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A US hospital has rejected a patient for a heart transplant at least in part because he is not vaccinated against Covid-19.
DJ Ferguson, 31, is in dire need of a new heart, but Brigham and Women’s Hospital in Boston took him off their list, said his father, David.
He said the COVID vaccine goes against his son’s “basic principles, he doesn’t believe in it”.
The hospital said it was following policy.
Brigham and Women’s Hospital told the BBC in a statement: “Given the shortage of available organs, we do everything we can to ensure that a patient who receives a transplanted organ has the greatest chance of survival.”
A spokesman said the hospital requires “the Covid-19 vaccine, and lifestyle behaviours for transplant candidates to create both the best chance for a successful operation and to optimise the patient’s survival after transplantation, given that their immune system is drastically suppressed”.
The hospital’s carefully worded statement may suggest other factors lie beyond the patient’s unvaccinated status for his ineligibility, but it refused to discuss specifics, citing patient privacy.
The hospital added that most of the 100,000 people on waitlists for organ transplants will not receive an organ within five years because of the shortage of available organs.
Mr Ferguson has been in hospital since last Thanksgiving weekend, 26 November 2021, and he suffers from a hereditary heart issue that causes his lungs to fill with blood and fluid, according to a GoFundMe.
The organiser of the fundraiser said Mr Ferguson was concerned he could experience cardiac inflammation – a potential side effect from coronavirus vaccination that the US Centers for Disease Control and Prevention (CDC) emphasises is rare and temporary – and that it might prove dangerous given the weakness of his heart.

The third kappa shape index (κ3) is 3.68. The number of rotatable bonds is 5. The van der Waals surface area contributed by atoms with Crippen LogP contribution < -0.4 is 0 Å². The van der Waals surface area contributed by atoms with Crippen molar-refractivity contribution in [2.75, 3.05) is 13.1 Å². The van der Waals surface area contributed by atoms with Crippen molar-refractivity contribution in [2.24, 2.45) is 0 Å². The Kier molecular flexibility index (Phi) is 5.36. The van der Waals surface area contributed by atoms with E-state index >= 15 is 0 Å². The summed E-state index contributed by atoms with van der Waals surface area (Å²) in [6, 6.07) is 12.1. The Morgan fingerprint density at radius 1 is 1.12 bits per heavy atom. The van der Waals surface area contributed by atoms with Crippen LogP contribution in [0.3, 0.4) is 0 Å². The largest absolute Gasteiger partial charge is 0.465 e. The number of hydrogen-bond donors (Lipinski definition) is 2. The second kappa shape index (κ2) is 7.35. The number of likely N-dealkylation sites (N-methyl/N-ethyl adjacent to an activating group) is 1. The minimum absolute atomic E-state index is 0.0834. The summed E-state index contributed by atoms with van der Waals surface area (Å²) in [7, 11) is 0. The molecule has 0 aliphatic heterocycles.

The CDC encourages transplant recipients and those in their immediate circles to get fully vaccinated and boosted.
Dr Arthur Caplan, head of medical ethics at NYU Grossman School of Medicine, told CBS News that after any organ transplant a patient’s immune system is all but shut down and even a common cold can prove fatal.
“The organs are scarce, we are not going to distribute them to someone who has a poor chance of living when others who are vaccinated have a better chance post-surgery of surviving,” said Dr Caplan.
A father-of-two with a third child on the way, Mr Ferguson remains at the hospital, said his loved ones.
His family has suggested he is too weak to be transferred to a different hospital and is “running out of time”.
“My boy is fighting pretty damn courageously and he has integrity and principles he really believes in and that makes me respect him all the more,” said David Ferguson.
“It’s his body. It’s his choice.”
It is not the first time an unvaccinated American has faced healthcare obstacles in recent weeks.
Earlier this month, a Minnesota woman sued her local hospital after doctors tried to take her unvaccinated husband off the ventilator he had been on for two months.
Just over 63% of the US population is double-jabbed and about 40% of Americans have received a third booster dose.